2019          Festival of Great Britain (and Northern Ireland)
2019          Revolutionary List (2)
2019          Revolutionary Stamp
2019          Nidder
2018          Revolutionary List (1)
2018          Funeral of Diana, Princess of Wales 2.0
2018          Purge Royal Standard Flag
2016–19    Hotel Bardo

Mark
2016–19    Hotel Bardo








‘The last avant-garde
anti-project at the end of time.’
Iain Sinclair





Hotel Bardo is an effort to convey something of the artist and author Brion Gysin in present time. Resisting biography—refusing historicisation—and instead attempting to harness a narrative borne by Gysin himself. A transcendent un-biography, Hotel Bardo is an ultra-travelogue set in a vision of the public domain in which the living and the dead pass freely to play with the idea of origins and posterity. It manifests primarily through experimental film, documentary, intervention and literature.

The title of the project owes to Gysin’s final literary work—Beat Museum / Bardo Hotel—a work that represents the closest Gysin ever came to autobiography, exploring the time in his life he was happiest: living and working at The Beat Hotel in Paris. Lifting the concept of the Bardo from Tibetan Buddhism [‡], Gysin’s intention in this work—indeed throughout his work—was to ‘write himself out of existence’. What frightened him more than the certainty of death was the possibility of re-birth; Beat Museum / Bardo Hotel flirts with that fear. Throughout the book (published in pieces) Gysin swings from character study, to critical reflection, to a scrutiny of the act of storytelling itself. Bardo Hotel is a joke about art; a jibe about eternity; a treatise on death and memorial. Hotel Bardo is an extension of the same narrative: ancient, multiplicitous and without end.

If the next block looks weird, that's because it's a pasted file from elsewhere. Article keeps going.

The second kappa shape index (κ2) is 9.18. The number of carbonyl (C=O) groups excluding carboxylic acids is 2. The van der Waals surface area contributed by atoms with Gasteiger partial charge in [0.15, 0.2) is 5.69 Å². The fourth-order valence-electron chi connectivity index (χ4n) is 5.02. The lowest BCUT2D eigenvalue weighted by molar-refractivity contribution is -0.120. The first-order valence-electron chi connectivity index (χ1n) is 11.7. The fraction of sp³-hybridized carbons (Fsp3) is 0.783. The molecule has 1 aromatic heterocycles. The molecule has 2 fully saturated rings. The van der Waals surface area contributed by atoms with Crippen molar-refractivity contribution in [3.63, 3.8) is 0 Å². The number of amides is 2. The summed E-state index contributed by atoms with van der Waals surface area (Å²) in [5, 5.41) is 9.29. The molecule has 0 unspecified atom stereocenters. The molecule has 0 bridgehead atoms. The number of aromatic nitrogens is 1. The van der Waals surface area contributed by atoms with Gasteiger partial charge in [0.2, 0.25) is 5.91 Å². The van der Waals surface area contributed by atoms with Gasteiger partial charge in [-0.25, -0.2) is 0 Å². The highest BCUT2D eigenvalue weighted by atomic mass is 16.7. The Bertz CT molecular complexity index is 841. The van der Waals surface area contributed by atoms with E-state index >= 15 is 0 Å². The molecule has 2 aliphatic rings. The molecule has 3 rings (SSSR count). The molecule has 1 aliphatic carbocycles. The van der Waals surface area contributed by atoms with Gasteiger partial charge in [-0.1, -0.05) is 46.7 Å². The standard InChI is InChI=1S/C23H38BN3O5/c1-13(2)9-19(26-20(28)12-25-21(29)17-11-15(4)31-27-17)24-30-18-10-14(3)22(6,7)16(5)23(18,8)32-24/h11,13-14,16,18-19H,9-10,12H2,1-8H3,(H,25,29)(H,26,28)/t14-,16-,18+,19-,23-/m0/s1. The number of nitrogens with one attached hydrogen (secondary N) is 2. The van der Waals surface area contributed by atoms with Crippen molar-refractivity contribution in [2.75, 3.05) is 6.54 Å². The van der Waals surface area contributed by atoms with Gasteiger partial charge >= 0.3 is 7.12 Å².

In the year that would’ve been Gysin’s 100th, the artist Stanley Schtinter set out to explore and celebrate the impact of Gysin’s work on 20th Century culture in a 21st Century context. The resulting work is Hotel Bardo. In undertaking the project it occurred to Schtinter that Gysin could still be in the Bardo [‡], and that there must be a real Bardo Hotel on planet Earth. There is: Hotel Bardo, one hour south of Wrocław in Poland. With video footage of extensive interviews Schtinter had taken with artists and writers especially inspired by Gysin’s work (John Akomfrah, Genesis Breyer P-Orridge, Liliane Lijn, Shezad Dawood, Pam Grossman, Kathelin Gray, Jarett Kobek, William E. Jones, Jean-Jacques Lebel and Robert Macfarlane to name a few), Schtinter travelled to the Hotel Bardo. Here, each interviewee was granted a room of their own and played back in full on their respective monitor. The motive? That this would create a connection with Gysin—still in the Bardo—and release him finally from it. And so from death, and so re-birth.

Films comprising the Hotel Bardo available from Light Cone, screened at Int’l Short Film Festival Oberhausen and in competition at Edinburgh Int’l FF. A book is forthcoming: more information can be found here. Thanks to the generous support of Arts Council England.

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(samples from Dreamachine)
































































































































































(Norton’s Cut-Up)


































































































































































[‡] The “Bardo” of the book’s title refers to the transitional state between death and rebirth found in some schools of Buddhist thought. Although though the concept “bardo” (བར་དོ་)—“antarabhāva”in Sanskrit—arose soon after the death of Siddhartha Gautama (and long after the foundational teachings of the Buddha), it holds a prominent place in Western imagination by way of the Bardo Thodol. A teaching revealed by Karma Limpa in the Fourteenth Century, translating as “Liberation Through Hearing During the Intermediate State,” Bardo Thodol is the cornerstone of The Tibetan Book of the Dead; a text popularized Aldous Huxley, Timothy Leary, Ralph Metzner and Richard Alpert who anchored their studies of the psychedelic experience in Walter Y. Evan-Wentz’s 1927 translation of theTibetan Book of the Dead. Metaphorically speaking, bardo denotes life in suspension; be it through dream, ritual or meditation. For Gysin, bardo was a hotel.





















































































(sample from House Of The Last London)










































(John Akomfrah in ‘John on the Void’)
Mark